As a designer, it’s important to examine your game and see if you can spot any trouble areas in your gameplay. Is there one area in particular that players are stopping at? While it’s impossible to make a game that everyone is going to see through to the end, the fewer hurdles you have will ultimately make for a better experience.

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“2 Signs of Problematic Progression Models in Video Games”

  • Ian Tyrrell

    Your “negative feedback loop” is actually a positive feedback loop.
    It refers to the output of the loop affecting the input. So your example of XCOM is a positive feedback loop as when you lose a soldier (output), you have fewer soldiers for the next mission (input). This will accelerate your losing (obviously it’s possible to recover, but it’s hard).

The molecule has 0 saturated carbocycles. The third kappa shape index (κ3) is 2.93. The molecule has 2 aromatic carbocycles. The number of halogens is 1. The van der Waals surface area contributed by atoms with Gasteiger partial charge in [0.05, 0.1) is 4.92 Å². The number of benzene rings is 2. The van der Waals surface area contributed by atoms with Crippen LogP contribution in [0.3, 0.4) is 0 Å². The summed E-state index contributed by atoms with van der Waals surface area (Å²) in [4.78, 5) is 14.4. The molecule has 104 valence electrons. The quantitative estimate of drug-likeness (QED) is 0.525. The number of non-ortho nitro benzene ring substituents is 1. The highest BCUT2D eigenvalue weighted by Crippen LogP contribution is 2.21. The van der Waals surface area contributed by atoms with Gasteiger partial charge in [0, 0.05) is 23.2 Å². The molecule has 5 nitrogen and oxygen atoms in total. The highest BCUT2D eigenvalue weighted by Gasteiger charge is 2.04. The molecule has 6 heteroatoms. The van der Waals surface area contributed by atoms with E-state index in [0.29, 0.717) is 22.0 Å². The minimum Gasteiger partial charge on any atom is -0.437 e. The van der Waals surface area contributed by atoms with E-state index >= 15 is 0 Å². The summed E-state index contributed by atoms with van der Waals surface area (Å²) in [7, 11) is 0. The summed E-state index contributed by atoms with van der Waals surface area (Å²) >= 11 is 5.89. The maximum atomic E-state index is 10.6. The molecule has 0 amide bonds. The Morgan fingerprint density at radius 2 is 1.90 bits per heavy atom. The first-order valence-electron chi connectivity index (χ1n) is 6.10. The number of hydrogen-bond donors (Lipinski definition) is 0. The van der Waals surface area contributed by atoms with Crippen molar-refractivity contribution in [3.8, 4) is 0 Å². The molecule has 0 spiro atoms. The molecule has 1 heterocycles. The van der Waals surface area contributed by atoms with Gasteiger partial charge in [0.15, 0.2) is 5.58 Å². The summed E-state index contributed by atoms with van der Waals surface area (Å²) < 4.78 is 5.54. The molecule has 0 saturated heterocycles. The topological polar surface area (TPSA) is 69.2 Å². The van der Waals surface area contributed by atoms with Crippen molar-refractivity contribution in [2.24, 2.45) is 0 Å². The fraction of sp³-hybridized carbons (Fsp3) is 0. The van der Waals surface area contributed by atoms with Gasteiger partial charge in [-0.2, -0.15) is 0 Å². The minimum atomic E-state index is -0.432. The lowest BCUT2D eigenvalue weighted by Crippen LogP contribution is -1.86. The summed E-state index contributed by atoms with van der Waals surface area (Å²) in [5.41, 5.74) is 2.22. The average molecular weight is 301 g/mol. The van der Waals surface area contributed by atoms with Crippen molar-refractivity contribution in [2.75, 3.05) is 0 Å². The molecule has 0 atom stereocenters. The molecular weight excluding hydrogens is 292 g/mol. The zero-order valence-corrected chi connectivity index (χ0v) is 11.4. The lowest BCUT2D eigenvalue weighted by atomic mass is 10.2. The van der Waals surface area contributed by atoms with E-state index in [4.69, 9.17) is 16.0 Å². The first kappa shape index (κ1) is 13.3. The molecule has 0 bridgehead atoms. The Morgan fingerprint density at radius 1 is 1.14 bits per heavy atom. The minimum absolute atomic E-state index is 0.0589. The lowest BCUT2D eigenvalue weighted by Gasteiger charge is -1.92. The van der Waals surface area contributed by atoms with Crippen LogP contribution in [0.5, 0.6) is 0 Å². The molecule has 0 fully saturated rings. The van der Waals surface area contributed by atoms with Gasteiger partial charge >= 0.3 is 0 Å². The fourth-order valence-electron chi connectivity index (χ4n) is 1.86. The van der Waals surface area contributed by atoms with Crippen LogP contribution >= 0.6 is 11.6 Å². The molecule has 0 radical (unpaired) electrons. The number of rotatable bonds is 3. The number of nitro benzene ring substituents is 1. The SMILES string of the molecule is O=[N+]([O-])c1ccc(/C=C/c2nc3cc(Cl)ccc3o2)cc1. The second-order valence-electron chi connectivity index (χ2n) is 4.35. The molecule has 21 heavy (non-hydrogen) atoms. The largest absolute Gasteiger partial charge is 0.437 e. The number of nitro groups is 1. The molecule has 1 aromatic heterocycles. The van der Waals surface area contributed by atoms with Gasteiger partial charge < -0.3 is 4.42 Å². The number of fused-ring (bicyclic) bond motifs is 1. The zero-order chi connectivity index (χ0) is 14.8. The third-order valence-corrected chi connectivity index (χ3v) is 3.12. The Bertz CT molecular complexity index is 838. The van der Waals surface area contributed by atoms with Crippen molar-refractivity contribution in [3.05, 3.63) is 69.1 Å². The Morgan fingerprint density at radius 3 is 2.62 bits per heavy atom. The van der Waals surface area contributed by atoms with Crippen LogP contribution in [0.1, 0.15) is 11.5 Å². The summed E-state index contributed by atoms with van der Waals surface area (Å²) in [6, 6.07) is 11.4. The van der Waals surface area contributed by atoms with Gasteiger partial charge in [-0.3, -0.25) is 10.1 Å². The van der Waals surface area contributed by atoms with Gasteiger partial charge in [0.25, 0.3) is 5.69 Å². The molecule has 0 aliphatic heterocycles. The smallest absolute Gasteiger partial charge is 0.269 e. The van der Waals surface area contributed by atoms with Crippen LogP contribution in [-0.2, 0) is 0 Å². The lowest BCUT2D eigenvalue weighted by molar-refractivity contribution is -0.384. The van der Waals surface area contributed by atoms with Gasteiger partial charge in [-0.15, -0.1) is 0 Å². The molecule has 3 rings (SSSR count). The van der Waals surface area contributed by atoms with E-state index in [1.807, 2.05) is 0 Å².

You’re describing the problem perfectly, but you have the terminology the wrong way around (it’s counter-intuitive, but It’s a positive feedback loop with a negative outcome — you can also have positive feedback loops with a positive outcome too!).

    An example of a negative feedback loop would be an RPG where carrying lots of weapons makes you slower. Having more weapons and moving at the same speed would be a positive loop, as you would be more likely to win, and get more weapons, making you more likely to win again. By slowing you down, the RPG is adding negative feedback.

    There’s a really good explanation of the difference here: http://danielsolisblog.blogspot.com.au/2012/05/feedback-loops-in-game-design.html